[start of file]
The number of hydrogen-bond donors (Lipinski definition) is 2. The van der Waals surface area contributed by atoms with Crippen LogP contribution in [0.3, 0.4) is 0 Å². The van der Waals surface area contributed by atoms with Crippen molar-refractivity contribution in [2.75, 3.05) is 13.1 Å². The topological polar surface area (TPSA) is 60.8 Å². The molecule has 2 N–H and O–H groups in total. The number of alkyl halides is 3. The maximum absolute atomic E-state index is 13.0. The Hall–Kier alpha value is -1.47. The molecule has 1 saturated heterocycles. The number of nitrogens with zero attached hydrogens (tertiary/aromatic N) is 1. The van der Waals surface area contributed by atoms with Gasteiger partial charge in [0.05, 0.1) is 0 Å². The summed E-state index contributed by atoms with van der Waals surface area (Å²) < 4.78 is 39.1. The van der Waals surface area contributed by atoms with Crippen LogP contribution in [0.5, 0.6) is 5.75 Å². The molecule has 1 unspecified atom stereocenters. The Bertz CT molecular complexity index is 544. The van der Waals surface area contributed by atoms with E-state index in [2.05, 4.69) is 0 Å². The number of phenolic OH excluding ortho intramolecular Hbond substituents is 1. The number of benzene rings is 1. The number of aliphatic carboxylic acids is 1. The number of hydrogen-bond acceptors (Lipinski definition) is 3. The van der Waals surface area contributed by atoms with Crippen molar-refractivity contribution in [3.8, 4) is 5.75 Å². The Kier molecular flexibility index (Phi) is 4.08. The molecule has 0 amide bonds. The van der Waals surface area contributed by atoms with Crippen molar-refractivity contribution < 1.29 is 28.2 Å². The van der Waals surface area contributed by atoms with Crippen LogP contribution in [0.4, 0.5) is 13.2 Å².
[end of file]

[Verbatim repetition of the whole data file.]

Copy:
The number of hydrogen-bond donors (Lipinski definition) is 2. The van der Waals surface area contributed by atoms with Crippen LogP contribution in [0.3, 0.4) is 0 Å². The van der Waals surface area contributed by atoms with Crippen molar-refractivity contribution in [2.75, 3.05) is 13.1 Å². The topological polar surface area (TPSA) is 60.8 Å². The molecule has 2 N–H and O–H groups in total. The number of alkyl halides is 3. The maximum absolute atomic E-state index is 13.0. The Hall–Kier alpha value is -1.47. The molecule has 1 saturated heterocycles. The number of nitrogens with zero attached hydrogens (tertiary/aromatic N) is 1. The van der Waals surface area contributed by atoms with Gasteiger partial charge in [0.05, 0.1) is 0 Å². The summed E-state index contributed by atoms with van der Waals surface area (Å²) < 4.78 is 39.1. The van der Waals surface area contributed by atoms with Crippen LogP contribution in [0.5, 0.6) is 5.75 Å². The molecule has 1 unspecified atom stereocenters. The Bertz CT molecular complexity index is 544. The van der Waals surface area contributed by atoms with E-state index in [2.05, 4.69) is 0 Å². The number of phenolic OH excluding ortho intramolecular Hbond substituents is 1. The number of benzene rings is 1. The number of aliphatic carboxylic acids is 1. The number of hydrogen-bond acceptors (Lipinski definition) is 3. The van der Waals surface area contributed by atoms with Crippen molar-refractivity contribution in [3.8, 4) is 5.75 Å². The Kier molecular flexibility index (Phi) is 4.08. The molecule has 0 amide bonds. The van der Waals surface area contributed by atoms with Crippen molar-refractivity contribution < 1.29 is 28.2 Å². The van der Waals surface area contributed by atoms with Crippen LogP contribution in [0.4, 0.5) is 13.2 Å².